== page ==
Racism as explained by a 9-year old in small town Texas.
I just hugged the man who murdered my son.
You represent a dirty four letter word. I said, “that word is love.”
Grandma with gumption.
These are some of the titles of the stories of everyday people, folks like you and me, from all over the world. They aren’t newspaper headlines or titles for blog posts. They aren’t status updates on Facebook or captions for Instagram photos. You don’t need subscribe to any sites or follow anyone to have access to the stories. You don’t even need to know the storytellers.
The stories are all around you. They are the wisdom of the ages. ALL OF THE AGES. All you have to do is listen. The core of StoryCorps is just that – listening.
“It’s about honouring another human being by simply listening to them. It’s about shaking someone on the shoulder, and saying, ‘Hey. Let’s talk about what’s really important to you.'”
Dave Isay, founder of StoryCorps, author of Listening Is An Act Of Love, and winner of the 2015 TED Prize.
StoryCorps aims to have an online community where all are welcome, and all are comfortable sharing and interacting with others. Their website, StoryCorps.me, and their new app (on Apple App Store or Google Play) were created to provide a platform for people all around this earth to listen, connect, and share stories of human experience. As Isay says – everyone around you has a story the world needs to hear.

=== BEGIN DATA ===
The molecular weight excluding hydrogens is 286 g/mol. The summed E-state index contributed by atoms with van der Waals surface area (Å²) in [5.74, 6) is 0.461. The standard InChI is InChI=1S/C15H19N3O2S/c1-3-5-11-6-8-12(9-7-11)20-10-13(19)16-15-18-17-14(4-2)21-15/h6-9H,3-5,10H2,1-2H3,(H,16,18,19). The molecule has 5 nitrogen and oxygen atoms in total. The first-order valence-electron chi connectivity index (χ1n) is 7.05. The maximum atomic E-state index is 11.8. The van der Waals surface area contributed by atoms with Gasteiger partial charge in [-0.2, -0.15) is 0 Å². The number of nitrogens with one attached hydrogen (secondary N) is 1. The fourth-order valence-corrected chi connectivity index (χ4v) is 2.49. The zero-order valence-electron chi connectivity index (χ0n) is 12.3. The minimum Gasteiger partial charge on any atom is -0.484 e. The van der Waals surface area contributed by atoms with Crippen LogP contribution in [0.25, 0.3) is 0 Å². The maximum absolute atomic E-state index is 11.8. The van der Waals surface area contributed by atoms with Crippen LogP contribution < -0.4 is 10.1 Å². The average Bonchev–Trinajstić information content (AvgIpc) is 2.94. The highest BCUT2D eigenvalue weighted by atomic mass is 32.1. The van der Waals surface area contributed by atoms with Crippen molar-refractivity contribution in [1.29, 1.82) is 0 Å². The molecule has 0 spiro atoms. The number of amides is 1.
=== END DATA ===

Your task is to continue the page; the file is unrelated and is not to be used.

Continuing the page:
Essentially StoryCorps is a place where recorded interviews can be uploaded and archived for anyone to listen to. All interviews are also being kept for future generations’ listening pleasure at the American Folklife Center at the Library of Congress in the United States. Interviews are solely done by the participants – the interviewer(s) and the people they have asked to share their story. Maximum length is 40 minutes although many are in the less than 15 minute range.
I first heard about StoryCorps last year on a TEDTalk. Below are the links to that talk and a few others about StoryCorps.
So readers, I challenge you to take a look at the people around you. Family, friends, or even foes. Neighbours you’ve know all your life and strangers in the coffee shop you’ll only ever meet once in your lifetime. The little girl with the floppy ponytail, the 20-something future leader of our world, your ‘decrepit’ boss, the little ole man who walks his dog near the retirement home every morning at 6 am prompt. They all have a story. Whose are you going to record and upload to StoryCorps? Whose are you going to listen to? Who will you honour simply by saying to them ‘please tell me a story’?
By listening to each other, I think we can move the needle in this country toward becoming more compassionate and thoughtful. I think we’re in the first pitch of the first inning of a very long game.
In response to today’s Daily Prompt: Generation
Image source: Tim Hettler user on flickr.com, CC2.0 Generic